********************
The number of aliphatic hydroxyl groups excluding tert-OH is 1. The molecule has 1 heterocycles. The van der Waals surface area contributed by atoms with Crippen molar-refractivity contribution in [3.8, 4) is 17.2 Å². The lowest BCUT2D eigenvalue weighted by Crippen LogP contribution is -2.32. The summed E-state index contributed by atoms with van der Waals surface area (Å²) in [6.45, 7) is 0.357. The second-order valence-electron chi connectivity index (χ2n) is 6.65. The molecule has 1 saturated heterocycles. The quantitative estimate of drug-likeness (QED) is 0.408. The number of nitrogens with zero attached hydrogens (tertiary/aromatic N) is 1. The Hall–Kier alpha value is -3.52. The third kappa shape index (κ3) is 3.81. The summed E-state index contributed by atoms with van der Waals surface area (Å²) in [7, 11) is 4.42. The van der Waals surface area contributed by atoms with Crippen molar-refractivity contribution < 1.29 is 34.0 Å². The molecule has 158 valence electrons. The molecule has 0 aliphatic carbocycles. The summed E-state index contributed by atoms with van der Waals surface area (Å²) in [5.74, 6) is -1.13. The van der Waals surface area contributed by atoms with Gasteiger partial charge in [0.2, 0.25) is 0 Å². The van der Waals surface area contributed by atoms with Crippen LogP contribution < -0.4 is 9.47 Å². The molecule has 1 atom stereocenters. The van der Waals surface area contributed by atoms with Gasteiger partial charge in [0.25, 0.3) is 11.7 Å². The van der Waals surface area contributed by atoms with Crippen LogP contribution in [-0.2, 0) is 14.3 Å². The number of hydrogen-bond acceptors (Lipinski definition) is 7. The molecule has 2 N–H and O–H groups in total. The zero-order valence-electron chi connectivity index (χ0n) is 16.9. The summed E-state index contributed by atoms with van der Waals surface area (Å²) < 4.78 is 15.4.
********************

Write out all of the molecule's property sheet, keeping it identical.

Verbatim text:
The number of aliphatic hydroxyl groups excluding tert-OH is 1. The molecule has 1 heterocycles. The van der Waals surface area contributed by atoms with Crippen molar-refractivity contribution in [3.8, 4) is 17.2 Å². The lowest BCUT2D eigenvalue weighted by Crippen LogP contribution is -2.32. The summed E-state index contributed by atoms with van der Waals surface area (Å²) in [6.45, 7) is 0.357. The second-order valence-electron chi connectivity index (χ2n) is 6.65. The molecule has 1 saturated heterocycles. The quantitative estimate of drug-likeness (QED) is 0.408. The number of nitrogens with zero attached hydrogens (tertiary/aromatic N) is 1. The Hall–Kier alpha value is -3.52. The third kappa shape index (κ3) is 3.81. The summed E-state index contributed by atoms with van der Waals surface area (Å²) in [7, 11) is 4.42. The van der Waals surface area contributed by atoms with Crippen molar-refractivity contribution < 1.29 is 34.0 Å². The molecule has 158 valence electrons. The molecule has 0 aliphatic carbocycles. The summed E-state index contributed by atoms with van der Waals surface area (Å²) in [5.74, 6) is -1.13. The van der Waals surface area contributed by atoms with Gasteiger partial charge in [0.2, 0.25) is 0 Å². The van der Waals surface area contributed by atoms with Crippen LogP contribution < -0.4 is 9.47 Å². The molecule has 1 atom stereocenters. The van der Waals surface area contributed by atoms with Gasteiger partial charge in [0.25, 0.3) is 11.7 Å². The van der Waals surface area contributed by atoms with Crippen LogP contribution in [-0.2, 0) is 14.3 Å². The number of hydrogen-bond acceptors (Lipinski definition) is 7. The molecule has 2 N–H and O–H groups in total. The zero-order valence-electron chi connectivity index (χ0n) is 16.9. The summed E-state index contributed by atoms with van der Waals surface area (Å²) < 4.78 is 15.4.